In November 2002, CIA officers left black site detainee Gul Rahman beaten and half-naked from the waist down in an unheated cell overnight. Rahman ended up freezing to death in his cell. In a case of mistaken identity, German citizen Khalid El-Masri was abducted by the Macedonian police and handed over to the CIA. After months of beatings and forced rectal suppositories, El-Masri was released without charges.

Although the report mentions Binyam Mohamed, the Committee neglected to investigate his allegations of torture. Arrested in Pakistan on April 10, 2002, Mohamed was transported to a CIA black site where he was beaten, burned, and suffered cuts along his torso and penis with a scalpel. The US eventually dropped all charges against Mohamed and released him.

Omitted from the summary are the murder of Abdul Wali and the killing of Manadel al-Jamadi. Between June 19 and 20, 2003, CIA contractor David Passaro beat an Afghan suspect named Abdul Wali to death with a metal flashlight. At the Abu Ghraib prison in 2003, Manadel al-Jamadi died in a shower room under CIA interrogation with his arms tied behind his back. Former Specialist Charles Graner, Jr. notoriously posed over al-Jamadi’s corpse for a photo before being charged with torturing his prisoners. Mark Swanner, the CIA interrogator, has not been charged with al-Jamadi’s death.

Also missing from the executive summary is the rendition and torture of an Egyptian cleric named Hassan Mustafa Osama Nasr. Kidnapped by CIA agents in Milan on February 17, 2003, Nasr lost hearing in one ear after months of beatings and electric shocks. On November 4, 2009, an Italian judge convicted in absentia 22 suspected or known CIA agents, an Air Force colonel, and two Italian secret agents of kidnapping Nasr.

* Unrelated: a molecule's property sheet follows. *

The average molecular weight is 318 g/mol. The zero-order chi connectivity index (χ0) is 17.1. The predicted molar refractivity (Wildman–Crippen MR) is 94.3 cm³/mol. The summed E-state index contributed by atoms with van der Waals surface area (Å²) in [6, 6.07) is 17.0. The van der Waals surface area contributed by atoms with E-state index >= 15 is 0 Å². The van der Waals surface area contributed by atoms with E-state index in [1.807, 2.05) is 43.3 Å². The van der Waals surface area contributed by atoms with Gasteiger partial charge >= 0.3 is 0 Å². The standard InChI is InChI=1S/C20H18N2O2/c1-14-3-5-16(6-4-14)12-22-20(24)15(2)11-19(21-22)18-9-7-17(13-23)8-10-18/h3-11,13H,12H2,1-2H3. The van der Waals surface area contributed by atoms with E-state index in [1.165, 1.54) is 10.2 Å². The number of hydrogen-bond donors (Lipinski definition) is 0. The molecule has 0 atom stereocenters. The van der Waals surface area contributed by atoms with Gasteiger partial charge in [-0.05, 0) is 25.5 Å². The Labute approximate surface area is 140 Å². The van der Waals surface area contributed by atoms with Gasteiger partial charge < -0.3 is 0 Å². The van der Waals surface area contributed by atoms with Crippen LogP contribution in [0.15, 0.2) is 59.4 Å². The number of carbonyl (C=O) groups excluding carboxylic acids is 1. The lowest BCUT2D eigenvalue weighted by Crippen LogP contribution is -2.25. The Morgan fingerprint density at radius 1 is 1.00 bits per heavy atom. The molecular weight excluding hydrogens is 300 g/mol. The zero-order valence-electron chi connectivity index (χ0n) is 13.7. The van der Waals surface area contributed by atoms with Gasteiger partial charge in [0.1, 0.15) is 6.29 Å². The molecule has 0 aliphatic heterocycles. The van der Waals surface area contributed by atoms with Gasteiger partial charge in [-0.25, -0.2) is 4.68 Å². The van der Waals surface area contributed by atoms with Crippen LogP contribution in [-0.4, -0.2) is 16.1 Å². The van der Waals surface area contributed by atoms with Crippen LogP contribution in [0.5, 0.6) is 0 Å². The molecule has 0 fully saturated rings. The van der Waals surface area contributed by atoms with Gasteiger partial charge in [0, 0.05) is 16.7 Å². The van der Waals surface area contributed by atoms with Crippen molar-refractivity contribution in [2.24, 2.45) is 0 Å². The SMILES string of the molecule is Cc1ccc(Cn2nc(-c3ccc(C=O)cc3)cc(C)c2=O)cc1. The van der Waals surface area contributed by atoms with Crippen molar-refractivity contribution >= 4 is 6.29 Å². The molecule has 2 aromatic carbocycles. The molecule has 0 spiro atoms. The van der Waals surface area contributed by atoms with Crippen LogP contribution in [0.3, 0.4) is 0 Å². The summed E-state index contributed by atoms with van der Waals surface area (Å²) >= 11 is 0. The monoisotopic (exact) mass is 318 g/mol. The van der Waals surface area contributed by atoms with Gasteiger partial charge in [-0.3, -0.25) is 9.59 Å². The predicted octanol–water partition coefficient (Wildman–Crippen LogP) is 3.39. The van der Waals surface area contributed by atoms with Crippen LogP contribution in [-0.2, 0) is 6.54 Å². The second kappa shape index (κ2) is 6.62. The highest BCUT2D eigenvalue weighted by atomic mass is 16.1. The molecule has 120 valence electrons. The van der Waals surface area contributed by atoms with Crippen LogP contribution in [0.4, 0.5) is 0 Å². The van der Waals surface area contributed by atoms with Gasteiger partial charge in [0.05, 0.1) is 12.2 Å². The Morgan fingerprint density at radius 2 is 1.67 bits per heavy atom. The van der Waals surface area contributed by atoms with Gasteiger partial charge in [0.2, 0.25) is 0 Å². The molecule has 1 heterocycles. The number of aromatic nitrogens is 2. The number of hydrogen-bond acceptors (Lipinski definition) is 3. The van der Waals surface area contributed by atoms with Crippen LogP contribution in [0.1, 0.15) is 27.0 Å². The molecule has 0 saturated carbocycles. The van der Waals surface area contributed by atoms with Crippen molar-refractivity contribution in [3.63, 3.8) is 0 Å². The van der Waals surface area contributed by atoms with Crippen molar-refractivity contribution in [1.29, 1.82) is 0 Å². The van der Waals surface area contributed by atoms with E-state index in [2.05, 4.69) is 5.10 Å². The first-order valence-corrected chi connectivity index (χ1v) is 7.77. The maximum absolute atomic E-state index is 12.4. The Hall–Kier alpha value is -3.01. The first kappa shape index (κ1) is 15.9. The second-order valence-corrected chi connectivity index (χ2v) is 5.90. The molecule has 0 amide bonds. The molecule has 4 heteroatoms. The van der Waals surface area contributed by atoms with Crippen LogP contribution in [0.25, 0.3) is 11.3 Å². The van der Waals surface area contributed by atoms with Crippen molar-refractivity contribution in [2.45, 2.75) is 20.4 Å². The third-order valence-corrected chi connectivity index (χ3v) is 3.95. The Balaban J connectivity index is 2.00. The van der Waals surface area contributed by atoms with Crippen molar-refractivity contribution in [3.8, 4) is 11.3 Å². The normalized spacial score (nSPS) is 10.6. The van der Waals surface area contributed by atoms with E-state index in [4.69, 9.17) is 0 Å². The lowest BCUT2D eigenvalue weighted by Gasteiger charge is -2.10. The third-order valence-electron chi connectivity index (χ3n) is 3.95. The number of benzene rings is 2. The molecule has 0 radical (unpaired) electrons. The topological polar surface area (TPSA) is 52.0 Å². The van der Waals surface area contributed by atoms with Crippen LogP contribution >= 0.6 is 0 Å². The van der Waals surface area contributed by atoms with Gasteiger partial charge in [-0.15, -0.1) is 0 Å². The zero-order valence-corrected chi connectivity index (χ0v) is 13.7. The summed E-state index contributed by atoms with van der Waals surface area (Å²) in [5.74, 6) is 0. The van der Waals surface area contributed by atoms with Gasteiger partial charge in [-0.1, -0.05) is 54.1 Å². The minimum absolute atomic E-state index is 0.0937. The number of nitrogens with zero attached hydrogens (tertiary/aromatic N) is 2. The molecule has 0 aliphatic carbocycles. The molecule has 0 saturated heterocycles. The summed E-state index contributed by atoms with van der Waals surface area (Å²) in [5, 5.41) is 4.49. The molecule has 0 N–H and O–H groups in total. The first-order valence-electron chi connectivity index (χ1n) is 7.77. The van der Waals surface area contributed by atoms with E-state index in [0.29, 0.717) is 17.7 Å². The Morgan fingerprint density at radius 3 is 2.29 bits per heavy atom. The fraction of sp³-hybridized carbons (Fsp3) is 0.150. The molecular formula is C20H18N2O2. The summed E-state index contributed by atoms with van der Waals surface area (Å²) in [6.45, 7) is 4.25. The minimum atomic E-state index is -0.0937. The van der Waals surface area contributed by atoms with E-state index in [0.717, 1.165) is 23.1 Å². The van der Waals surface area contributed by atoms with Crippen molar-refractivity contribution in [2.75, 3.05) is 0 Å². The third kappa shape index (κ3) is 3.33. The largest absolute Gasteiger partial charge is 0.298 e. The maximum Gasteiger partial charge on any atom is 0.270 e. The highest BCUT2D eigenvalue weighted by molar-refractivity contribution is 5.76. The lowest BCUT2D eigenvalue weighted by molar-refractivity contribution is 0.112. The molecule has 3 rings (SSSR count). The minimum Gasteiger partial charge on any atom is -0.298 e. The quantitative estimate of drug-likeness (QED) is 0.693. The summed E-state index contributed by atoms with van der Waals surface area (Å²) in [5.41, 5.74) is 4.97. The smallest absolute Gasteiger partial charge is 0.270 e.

According to the Committee, the CIA lied to Congress, the National Security Council, the Justice Department, and the American public about the severity of torture committed and the effectiveness of information gathered through enhanced interrogations. The Committee also accused former CIA Director Michael Hayden of lying to the Committee regarding prisoners’ deaths, the questionable backgrounds of CIA interrogators, threats against detainees’ family members, and reliability of information obtained through torture.

Although the Senate Select Committee on Intelligence released nearly 500 heavily redacted pages from their executive summary, the full report containing over 6,700 pages remains classified. After CIA agents hacked into computers belonging to members of the Committee and their staff last year, CIA Director John Brennan falsely accused the Committee of stealing classified files in an attempt to suppress the release of the report. As Senators called for his resignation, Brennan was forced to apologize to the Committee.

Instead of holding anyone accountable for devising or utilizing enhanced interrogation techniques, Dr. Mitchell and Dr. Jessen received $81 million prior to their contract’s termination in 2009. Former CIA case officer John Kiriakou was sentenced to 30 months in prison after revealing the torture program during an interview with ABC News. Kiriakou was charged with violating the Intelligence Identities Protection Act of 1982 by giving Deuce Martinez’s business card to New York Times reporter Scott Shane. Martinez had been a CIA interrogator working for Mitchell Jessen and Associates.

While exposing the CIA’s lies about thwarting terrorist attacks, locating Osama bin Laden, and saving lives through the use of torture, the Committee failed to enumerate the worst atrocities committed in our names. Acting with impunity, the CIA bears a sordid history composed of decades of kidnapping, torture, and assassination with no end in sight.